A beach’s quality is more than sand deep. Postcard-perfect looks aren’t enough to snag a spot on America’s annual list of top 10 beaches.
When Stephen “Dr. Beach” Leatherman, PhD, compiled this year’s list, he certainly considered aesthetics. But he also had safety in mind.
A healthy beach must be safe and have good water quality, says the National Healthy Beaches Campaign (NHBC), which Leatherman founded. Take a look at the NHBC’s standards. They show that a great beach vacation requires more than sunscreen.
Safety, Water Quality Standards
—Is there a public warning system in place to promptly alert the public if the beach becomes unsafe (such as bad weather), unsanitary, or unhealthy in any way?
—Are recordings kept of emergencies that happen on the beach?
—Are rip currents ever present, and so, are they occasional or frequent?
—Have drownings, other deaths, neck injuries, or shark attacks occurred? If so, provide information.
—How often do shore breaks occur (large waves breaking directly on the beach?)
—Are lifeguards present?
—If there aren’t lifeguards, are adequate warnings and safety equipment on the beach?
—Have there been outbreaks of mosquitoes or other pests that require major spraying?
—Does the beach’s underwater slope drop gently, moderately, or steeply? Does it have deep holes or drop-offs?
—During bathing season, are longshore currents weak, moderate, or strong?
—Is public safety (such as crime and pickpocketing) often, occasionally, or never a problem?
Healthy beaches are also evaluated for water quality, including the number of times per year the beach was closed as well as the presence of algae, sewage, litter, oil, and feces.
“Beaches are the No. 1 recreational destination for Americans,” says Leatherman’s web site. Leatherman, who has a doctoral degree in coastal science, directs the Laboratory for Coastal Research and the International Hurricane Research Center at Florida International University.Click here to read Web MD's "Get the Most Out of Your Sunscreen"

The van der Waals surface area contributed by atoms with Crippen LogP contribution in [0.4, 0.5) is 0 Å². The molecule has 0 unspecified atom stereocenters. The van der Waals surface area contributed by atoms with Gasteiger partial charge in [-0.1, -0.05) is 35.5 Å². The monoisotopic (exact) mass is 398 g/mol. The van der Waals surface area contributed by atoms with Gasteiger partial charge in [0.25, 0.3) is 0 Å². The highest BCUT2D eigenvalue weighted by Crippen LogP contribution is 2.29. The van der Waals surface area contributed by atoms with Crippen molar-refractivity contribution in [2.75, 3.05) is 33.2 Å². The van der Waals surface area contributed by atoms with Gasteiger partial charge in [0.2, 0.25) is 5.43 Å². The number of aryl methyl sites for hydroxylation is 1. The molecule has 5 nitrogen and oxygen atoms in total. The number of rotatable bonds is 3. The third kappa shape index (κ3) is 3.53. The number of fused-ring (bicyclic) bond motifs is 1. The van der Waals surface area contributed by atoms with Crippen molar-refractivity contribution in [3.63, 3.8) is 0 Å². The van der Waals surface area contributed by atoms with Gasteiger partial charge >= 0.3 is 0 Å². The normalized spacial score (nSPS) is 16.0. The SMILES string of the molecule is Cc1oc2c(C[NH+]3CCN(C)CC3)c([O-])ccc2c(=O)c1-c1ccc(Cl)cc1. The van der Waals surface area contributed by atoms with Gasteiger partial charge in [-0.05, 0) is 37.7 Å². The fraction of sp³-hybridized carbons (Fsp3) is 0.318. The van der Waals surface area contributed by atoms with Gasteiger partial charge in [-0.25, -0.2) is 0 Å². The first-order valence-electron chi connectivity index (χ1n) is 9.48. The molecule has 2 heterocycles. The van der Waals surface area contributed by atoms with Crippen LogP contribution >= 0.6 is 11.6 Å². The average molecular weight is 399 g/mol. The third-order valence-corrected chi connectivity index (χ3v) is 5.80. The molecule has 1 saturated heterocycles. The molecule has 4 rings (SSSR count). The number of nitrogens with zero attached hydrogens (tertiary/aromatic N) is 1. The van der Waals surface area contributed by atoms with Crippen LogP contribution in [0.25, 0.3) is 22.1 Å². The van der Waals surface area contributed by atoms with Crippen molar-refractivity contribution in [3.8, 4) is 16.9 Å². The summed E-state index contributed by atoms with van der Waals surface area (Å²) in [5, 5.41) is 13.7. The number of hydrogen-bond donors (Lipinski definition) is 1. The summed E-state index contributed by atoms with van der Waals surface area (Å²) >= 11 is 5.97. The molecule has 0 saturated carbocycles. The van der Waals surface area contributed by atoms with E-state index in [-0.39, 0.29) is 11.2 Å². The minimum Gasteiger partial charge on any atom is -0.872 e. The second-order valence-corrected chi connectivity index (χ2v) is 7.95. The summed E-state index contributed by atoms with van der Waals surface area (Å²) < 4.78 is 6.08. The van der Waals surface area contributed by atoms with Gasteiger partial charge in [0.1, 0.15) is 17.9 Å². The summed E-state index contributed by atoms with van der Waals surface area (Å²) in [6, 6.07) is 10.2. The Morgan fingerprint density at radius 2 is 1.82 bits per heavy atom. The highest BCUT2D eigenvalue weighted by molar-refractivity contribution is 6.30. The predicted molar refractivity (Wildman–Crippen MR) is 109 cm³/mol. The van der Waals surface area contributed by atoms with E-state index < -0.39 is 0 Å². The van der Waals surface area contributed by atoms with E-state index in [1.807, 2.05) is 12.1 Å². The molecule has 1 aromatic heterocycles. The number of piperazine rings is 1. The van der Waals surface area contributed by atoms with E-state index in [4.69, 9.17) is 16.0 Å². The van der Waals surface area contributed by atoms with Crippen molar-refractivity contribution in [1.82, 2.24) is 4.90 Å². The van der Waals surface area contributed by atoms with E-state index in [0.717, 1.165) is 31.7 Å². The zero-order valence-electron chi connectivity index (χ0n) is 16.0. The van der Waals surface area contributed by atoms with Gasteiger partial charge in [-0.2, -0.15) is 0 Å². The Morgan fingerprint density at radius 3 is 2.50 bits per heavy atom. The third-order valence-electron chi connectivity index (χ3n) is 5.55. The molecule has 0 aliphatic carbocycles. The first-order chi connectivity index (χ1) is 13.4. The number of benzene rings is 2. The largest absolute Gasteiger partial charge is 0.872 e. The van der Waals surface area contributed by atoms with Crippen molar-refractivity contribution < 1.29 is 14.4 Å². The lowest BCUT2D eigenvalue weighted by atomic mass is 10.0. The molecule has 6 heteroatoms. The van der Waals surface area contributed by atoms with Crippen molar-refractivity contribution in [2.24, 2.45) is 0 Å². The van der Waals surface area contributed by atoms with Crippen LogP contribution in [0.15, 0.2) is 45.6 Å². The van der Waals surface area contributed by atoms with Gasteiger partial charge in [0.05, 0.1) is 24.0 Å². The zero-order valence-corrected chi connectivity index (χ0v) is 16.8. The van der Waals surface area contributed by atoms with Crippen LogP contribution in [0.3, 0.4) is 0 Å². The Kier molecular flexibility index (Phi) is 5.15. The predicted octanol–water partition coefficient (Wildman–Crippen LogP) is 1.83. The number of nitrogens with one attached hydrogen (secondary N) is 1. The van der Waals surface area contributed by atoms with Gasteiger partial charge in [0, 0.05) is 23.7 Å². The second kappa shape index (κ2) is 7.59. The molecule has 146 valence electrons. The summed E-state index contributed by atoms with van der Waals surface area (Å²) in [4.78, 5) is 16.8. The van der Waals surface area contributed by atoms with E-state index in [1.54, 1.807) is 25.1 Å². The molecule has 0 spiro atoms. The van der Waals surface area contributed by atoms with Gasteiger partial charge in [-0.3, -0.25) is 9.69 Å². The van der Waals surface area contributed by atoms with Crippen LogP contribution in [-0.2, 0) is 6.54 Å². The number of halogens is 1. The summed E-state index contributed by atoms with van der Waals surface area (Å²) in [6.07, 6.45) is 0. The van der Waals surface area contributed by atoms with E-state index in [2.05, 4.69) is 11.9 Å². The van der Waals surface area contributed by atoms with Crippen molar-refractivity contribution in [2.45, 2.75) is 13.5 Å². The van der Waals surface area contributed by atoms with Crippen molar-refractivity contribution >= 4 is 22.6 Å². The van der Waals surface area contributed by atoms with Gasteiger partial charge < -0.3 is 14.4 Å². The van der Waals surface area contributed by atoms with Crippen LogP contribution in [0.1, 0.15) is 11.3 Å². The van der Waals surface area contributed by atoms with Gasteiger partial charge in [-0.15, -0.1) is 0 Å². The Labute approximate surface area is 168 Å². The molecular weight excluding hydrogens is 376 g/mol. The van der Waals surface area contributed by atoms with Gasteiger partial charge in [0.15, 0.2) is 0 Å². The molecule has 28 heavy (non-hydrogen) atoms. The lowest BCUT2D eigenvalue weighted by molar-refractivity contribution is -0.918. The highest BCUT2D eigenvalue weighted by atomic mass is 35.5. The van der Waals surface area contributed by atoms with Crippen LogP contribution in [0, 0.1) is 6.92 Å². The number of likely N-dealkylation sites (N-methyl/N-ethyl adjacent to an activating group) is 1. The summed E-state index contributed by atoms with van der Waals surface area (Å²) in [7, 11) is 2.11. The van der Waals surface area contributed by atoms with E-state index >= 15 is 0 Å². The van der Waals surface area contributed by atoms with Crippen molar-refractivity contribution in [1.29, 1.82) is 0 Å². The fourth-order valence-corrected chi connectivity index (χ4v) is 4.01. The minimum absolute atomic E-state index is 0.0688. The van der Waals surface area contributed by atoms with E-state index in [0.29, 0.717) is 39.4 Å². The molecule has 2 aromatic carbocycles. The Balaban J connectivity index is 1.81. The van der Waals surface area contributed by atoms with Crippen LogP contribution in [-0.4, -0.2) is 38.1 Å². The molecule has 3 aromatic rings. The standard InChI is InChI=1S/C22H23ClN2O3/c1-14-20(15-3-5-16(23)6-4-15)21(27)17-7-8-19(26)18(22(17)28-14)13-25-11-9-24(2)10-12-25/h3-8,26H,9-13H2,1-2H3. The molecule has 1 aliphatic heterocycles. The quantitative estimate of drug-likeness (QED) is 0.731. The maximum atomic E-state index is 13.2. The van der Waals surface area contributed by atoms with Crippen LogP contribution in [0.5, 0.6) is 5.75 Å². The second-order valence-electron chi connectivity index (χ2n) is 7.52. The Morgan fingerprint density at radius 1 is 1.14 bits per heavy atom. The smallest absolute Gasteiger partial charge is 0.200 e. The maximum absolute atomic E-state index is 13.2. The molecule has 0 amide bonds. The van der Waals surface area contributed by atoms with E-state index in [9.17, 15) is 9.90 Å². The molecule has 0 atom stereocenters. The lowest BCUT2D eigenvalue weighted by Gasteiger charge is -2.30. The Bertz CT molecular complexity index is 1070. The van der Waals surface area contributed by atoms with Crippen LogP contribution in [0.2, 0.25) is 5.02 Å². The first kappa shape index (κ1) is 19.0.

Leatherman’s Beach List for 2005
Here are Leatherman’s picks for 2005:
1. Fort De Soto Park — North Beach in St. Petersburg, Fla.
2. Ocracoke Island in North Carolina’s Outer Banks
3. Hanalei Bay in Kauai, Hawaii
4. Caladesi Island State Park in Clearwater, Fla.
5. Fleming Beach in Maui, Hawaii
6. Coast Guard Beach in Cape Cod, Mass.
7. Coronado Beach in San Diego
8. Cape Florida State Park in Key Biscayne, Fla.
9. Main Beach in East Hampton, N.Y.
10. Hamoa Beach in Maui, Hawaii
Leatherman has been issuing a “top 10” list every year since 1991. His 50-point checklist includes many “healthy beach” standards, especially those related to swimming. Only swimming beaches go on the top 10 list, says Ava Reich, NHBC communications manager.
Leatherman also maintains a list of all the No. 1 beaches he’s ever chosen. Once a beach hits No. 1, it’s retired, Reich tells WebMD. “Once a beauty queen, always a beauty queen,” she says.
Here are Leatherman’s previous No. 1 beaches:
2004: Hanauma Bay in Oahu, Hawaii
2003: Kaanapali, Hawaii
2002: St. Joseph Peninsula State Park, Fla.
2001: Poipu Beach Park, Hawaii
2000: Mauna Kea Beach, Hawaii
1999: Wailea Beach, Hawaii
1998: Kailua Beach Park, Hawaii
1997: Hulopoe, Hawaii
1996: Lanikai Beach, Hawaii
1995: St. Andrews State Recreational Area, Fla.
1994: Grayton Beach State Recreational Area, Fla.
1993: Hapuna Beach, Hawaii
1992: Bahia Honda State Recreational Area, Fla.
1991: Kapalua Bay Beach, Hawaii
SOURCES: Drbeach.com, National Healthy Beaches Campaign, “Ratings Criteria.” Ava Reich, communications manager, National Healthy Beaches Campaign. News release, Laboratory for Coastal Research & National Healthy Beaches Campaign.